Note

EdX offers provisional support for this tool.

An external grader is a service that receives learner responses to a problem, processes those responses, and returns feedback and a problem grade to the platform. Course teams build and deploy a grader on an external platform, such as Amazon Web Services (AWS) or Azure, and then link their external grader to the platform using an interface called XQueue. XQueue is a Representational State Transfer (RESTful) interface that uses JavaScript Object Notation (JSON) objects.

XQueue uses the following workflow for external grader problems.

1. In the learning management system (LMS), the learner either enters code or attaches a file for a problem, then selects Submit.
2. The LMS sends the learner’s code to XQueue.
3. The external grader actively retrieves, or pulls, the code from XQueue.
4. The external grader runs the tests that you created on the code.
5. The external grader returns the grade for the submission, as well as any messaging in a JSON, to XQueue.
6. The XQueue delivers the results to the LMS.
7. In the LMS, the learner sees the problem results and the grade.

For the code for the XQueue interface, see the urls.py file in the edX XQueue repository.

An external grader is particularly useful for software programming courses where learners are asked to submit complex code. The grader can run tests that you define on that code and return results to a learner.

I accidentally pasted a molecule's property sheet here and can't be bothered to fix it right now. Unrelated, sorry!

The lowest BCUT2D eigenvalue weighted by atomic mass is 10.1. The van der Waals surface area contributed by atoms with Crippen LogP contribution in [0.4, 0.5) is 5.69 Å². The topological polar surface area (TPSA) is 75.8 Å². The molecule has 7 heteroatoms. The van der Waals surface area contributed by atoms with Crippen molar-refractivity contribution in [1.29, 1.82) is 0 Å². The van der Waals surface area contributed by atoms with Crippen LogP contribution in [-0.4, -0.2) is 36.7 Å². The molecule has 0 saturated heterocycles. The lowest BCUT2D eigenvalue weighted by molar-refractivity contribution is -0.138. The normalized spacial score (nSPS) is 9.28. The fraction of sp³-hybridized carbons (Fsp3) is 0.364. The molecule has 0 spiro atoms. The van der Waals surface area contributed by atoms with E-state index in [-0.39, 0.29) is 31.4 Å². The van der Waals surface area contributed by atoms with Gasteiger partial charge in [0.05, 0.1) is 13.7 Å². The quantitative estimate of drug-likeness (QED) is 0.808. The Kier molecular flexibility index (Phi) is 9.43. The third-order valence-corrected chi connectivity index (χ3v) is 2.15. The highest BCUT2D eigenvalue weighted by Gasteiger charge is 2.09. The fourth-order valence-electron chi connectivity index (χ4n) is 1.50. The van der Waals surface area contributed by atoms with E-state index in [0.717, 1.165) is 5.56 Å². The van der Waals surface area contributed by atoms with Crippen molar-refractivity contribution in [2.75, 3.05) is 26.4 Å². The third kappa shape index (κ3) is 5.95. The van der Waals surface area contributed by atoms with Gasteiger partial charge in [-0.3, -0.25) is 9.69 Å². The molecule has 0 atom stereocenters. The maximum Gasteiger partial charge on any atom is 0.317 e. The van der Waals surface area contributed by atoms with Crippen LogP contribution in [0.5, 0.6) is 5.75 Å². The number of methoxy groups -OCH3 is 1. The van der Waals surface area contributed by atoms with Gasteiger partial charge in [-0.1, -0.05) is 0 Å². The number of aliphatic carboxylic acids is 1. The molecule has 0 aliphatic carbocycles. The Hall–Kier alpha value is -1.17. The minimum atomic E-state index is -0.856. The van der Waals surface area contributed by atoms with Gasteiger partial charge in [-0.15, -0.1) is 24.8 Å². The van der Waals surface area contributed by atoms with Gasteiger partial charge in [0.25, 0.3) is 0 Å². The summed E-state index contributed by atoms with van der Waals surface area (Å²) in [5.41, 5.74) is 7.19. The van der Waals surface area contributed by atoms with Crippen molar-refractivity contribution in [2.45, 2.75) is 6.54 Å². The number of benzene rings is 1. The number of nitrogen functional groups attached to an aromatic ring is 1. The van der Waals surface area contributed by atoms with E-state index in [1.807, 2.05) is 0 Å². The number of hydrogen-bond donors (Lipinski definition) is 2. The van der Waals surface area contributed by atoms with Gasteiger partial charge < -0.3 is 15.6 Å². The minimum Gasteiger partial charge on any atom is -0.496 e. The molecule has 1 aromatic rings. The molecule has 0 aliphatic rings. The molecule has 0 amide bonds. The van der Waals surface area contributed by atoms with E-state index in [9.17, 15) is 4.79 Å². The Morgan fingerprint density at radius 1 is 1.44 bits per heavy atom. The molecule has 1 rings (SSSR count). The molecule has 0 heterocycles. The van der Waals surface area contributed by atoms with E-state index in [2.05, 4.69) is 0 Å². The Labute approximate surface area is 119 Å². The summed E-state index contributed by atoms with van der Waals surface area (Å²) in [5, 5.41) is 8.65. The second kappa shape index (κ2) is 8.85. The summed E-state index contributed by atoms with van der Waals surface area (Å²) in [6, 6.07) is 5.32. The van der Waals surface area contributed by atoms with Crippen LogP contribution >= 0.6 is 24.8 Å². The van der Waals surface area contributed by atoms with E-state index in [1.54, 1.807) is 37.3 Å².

For example, you define a problem that requires learners to submit Python code, and create a set of tests that an external grader can run to verify the submissions. When a learner enters Python code for the problem and selects Submit, the LMS sends the code to the grader for testing. If the code passes all tests, the grader returns the score and a message indicating that the solution is correct. The learner can see the message by selecting See full output. A message can be useful when the learner’s solution is not correct and you want to return information about the failed tests, as in the following example.

## 10.14.3. External Grader Problem Requirements¶

An external grader problem in Studio must have the following requirements.

### 10.14.3.1. GPG Key¶

Before you can add an external grader problem, you must obtain a public GNU Privacy Guard (GPG) key. For information about how to obtain a GPG key, see the GnuPG website.

### 10.14.3.2. XQueue Name¶